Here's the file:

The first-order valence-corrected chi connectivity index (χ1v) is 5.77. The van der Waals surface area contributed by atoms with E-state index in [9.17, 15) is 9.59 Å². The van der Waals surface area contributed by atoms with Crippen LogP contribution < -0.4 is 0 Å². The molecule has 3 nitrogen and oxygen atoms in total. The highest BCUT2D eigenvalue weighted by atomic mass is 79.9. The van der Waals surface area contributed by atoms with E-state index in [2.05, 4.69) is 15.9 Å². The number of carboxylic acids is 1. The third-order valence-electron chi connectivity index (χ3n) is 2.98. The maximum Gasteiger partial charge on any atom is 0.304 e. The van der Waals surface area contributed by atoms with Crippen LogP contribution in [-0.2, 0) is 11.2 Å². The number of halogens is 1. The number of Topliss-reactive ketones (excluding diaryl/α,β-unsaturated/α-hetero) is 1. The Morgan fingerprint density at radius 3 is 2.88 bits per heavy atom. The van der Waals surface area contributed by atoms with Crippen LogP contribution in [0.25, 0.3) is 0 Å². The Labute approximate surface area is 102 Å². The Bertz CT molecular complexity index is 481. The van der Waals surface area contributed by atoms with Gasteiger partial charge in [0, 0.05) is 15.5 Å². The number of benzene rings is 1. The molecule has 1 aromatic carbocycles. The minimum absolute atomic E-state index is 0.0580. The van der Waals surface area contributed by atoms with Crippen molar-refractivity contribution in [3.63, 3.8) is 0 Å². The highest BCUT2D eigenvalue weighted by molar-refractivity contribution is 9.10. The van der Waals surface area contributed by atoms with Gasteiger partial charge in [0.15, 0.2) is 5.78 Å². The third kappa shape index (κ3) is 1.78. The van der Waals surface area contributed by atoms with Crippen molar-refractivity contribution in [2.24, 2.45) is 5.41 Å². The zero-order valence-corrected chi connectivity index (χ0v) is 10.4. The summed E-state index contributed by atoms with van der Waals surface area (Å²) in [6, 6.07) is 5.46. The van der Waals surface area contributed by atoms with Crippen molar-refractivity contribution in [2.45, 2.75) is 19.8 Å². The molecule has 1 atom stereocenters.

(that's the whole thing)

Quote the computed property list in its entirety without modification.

The first-order valence-corrected chi connectivity index (χ1v) is 5.77. The van der Waals surface area contributed by atoms with E-state index in [9.17, 15) is 9.59 Å². The van der Waals surface area contributed by atoms with Crippen LogP contribution < -0.4 is 0 Å². The molecule has 3 nitrogen and oxygen atoms in total. The highest BCUT2D eigenvalue weighted by atomic mass is 79.9. The van der Waals surface area contributed by atoms with E-state index in [2.05, 4.69) is 15.9 Å². The number of carboxylic acids is 1. The third-order valence-electron chi connectivity index (χ3n) is 2.98. The maximum Gasteiger partial charge on any atom is 0.304 e. The van der Waals surface area contributed by atoms with Crippen LogP contribution in [-0.2, 0) is 11.2 Å². The number of halogens is 1. The number of Topliss-reactive ketones (excluding diaryl/α,β-unsaturated/α-hetero) is 1. The Morgan fingerprint density at radius 3 is 2.88 bits per heavy atom. The van der Waals surface area contributed by atoms with Crippen LogP contribution in [0.25, 0.3) is 0 Å². The Labute approximate surface area is 102 Å². The Bertz CT molecular complexity index is 481. The van der Waals surface area contributed by atoms with Gasteiger partial charge in [0, 0.05) is 15.5 Å². The number of benzene rings is 1. The molecule has 1 aromatic carbocycles. The minimum absolute atomic E-state index is 0.0580. The van der Waals surface area contributed by atoms with Crippen molar-refractivity contribution in [3.63, 3.8) is 0 Å². The highest BCUT2D eigenvalue weighted by molar-refractivity contribution is 9.10. The van der Waals surface area contributed by atoms with Gasteiger partial charge in [0.15, 0.2) is 5.78 Å². The third kappa shape index (κ3) is 1.78. The van der Waals surface area contributed by atoms with Crippen molar-refractivity contribution in [2.24, 2.45) is 5.41 Å². The zero-order valence-corrected chi connectivity index (χ0v) is 10.4. The summed E-state index contributed by atoms with van der Waals surface area (Å²) in [6, 6.07) is 5.46. The van der Waals surface area contributed by atoms with Crippen molar-refractivity contribution in [2.45, 2.75) is 19.8 Å². The molecule has 1 atom stereocenters.